Looking back on treaty history


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Hey there, time traveller!
This article was published 18/05/2021 (743 days ago), so information in it may no longer be current.

Happy (belated) anniversary Manitoba.

Forgive yourselves if you forgot to mark it on your calendars, but our dear province quietly turned 151 years old last week. You understandably had other things on your mind. Besides, even if we could have celebrated together, it is more typical of us to mark major anniversaries like a sesquicentennial (for 150 years), which in Manitoba’s case was last May.

But the Manitoba Act, which formally received royal assent on May 12th, 1870, led to the negotiations that shaped this country  as we know it today.

Those negotiations began on July 27, 1871, and were finalized eight complicated and tense days later when Treaty 1 was signed. It represents the first “legal” agreement between Indigenous peoples, the British Crown, and the Dominion of Canada.

Aug. 3 will mark exactly 150 years since that fateful day — a sesquicentennial not necessarily worthy of celebration, but one undeniably worthy of note.

When Treaty 1 was signed, the process of establishing the Province of Manitoba — which had at times been a violent one — was still fresh in the minds of everyone involved, and Canadian officials were looking for a way to annex more land with less resistance. Our forebears may not have framed it in the same way as those of our neighbour to the south — who considered it their “manifest destiny” — but the goal was rapid expansion to the west, seen as vital to Canada’s economic future.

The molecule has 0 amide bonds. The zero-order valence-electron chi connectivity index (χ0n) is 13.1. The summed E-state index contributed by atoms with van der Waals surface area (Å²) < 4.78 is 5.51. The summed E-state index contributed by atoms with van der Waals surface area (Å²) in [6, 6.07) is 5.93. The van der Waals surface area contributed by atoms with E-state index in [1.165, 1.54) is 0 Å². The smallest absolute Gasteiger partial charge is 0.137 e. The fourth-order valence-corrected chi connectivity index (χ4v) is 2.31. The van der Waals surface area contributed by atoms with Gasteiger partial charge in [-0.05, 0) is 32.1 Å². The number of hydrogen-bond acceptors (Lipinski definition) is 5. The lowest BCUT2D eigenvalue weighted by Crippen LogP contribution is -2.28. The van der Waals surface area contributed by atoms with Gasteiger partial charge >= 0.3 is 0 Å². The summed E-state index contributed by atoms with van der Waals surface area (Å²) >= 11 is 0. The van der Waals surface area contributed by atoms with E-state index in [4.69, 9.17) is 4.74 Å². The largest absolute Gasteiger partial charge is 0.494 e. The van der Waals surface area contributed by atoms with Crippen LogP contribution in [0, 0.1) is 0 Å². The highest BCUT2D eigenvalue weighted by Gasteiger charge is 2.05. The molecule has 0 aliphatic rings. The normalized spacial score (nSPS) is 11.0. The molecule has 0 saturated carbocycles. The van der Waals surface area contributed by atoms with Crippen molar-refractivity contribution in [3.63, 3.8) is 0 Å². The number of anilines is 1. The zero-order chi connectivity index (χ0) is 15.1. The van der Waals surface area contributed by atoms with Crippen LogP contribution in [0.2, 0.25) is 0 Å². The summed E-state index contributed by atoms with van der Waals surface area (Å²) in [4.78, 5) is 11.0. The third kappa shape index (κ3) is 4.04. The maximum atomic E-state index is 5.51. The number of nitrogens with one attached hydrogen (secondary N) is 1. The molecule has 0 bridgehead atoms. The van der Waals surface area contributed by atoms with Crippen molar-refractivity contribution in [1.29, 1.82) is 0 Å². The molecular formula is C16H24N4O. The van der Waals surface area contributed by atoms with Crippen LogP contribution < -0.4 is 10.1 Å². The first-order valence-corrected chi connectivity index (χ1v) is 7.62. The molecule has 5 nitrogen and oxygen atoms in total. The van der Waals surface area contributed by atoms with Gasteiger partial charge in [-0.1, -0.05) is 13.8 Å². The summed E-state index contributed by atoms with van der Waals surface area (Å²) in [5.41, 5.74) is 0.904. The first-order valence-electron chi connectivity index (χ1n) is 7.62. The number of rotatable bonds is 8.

Treaty 1 was, by design, a one-sided agreement; the people who had occupied this land for thousands of years were told that Queen Victoria — or their “Great Mother,” as Manitoba’s then-Lieutenant-Governor Adams G. Archibald referred to her — would grant them the freedom to “hunt over them, and make all the use of them which you have made in the past. But when lands are needed to be tilled or occupied, you must not go on them any more.”

Manitoba’s population soon exploded, particularly in Winnipeg, and places like “Railway Town” — today known as Lord Roberts — became such lands.

In total, 11 numbered treaties were signed in this period, each of them apparently in good faith. Many of the provisions in those agreements have gone unmet, and any more were breached by the implementation of the Indian Act in 1876.

One-hundred fifty years after that first treaty was signed, we continue to wrestle with a legacy as complicated and tense as the negotiations that bore it.

That legacy shows itself in the lack of access to clean drinking water for many Indigenous peoples (for which national class-action lawsuits have recently been launched), in debates surround Bill C-15 (An Act Respecting the Implementation of the United Nations Declaration on the rights of Indigenous Peoples), and in the lingering effects of the residential school system.

Particularly on the last note, Murray Sinclair, chair of the Truth and Reconciliation Commission, stated that “education got us into this mess and education will get us out”.

Andrew Braga is a community correspondent for South Osborne.

Andrew Braga

Andrew Braga
South Osborne community correspondent

Andrew Braga is a community correspondent for South Osborne.

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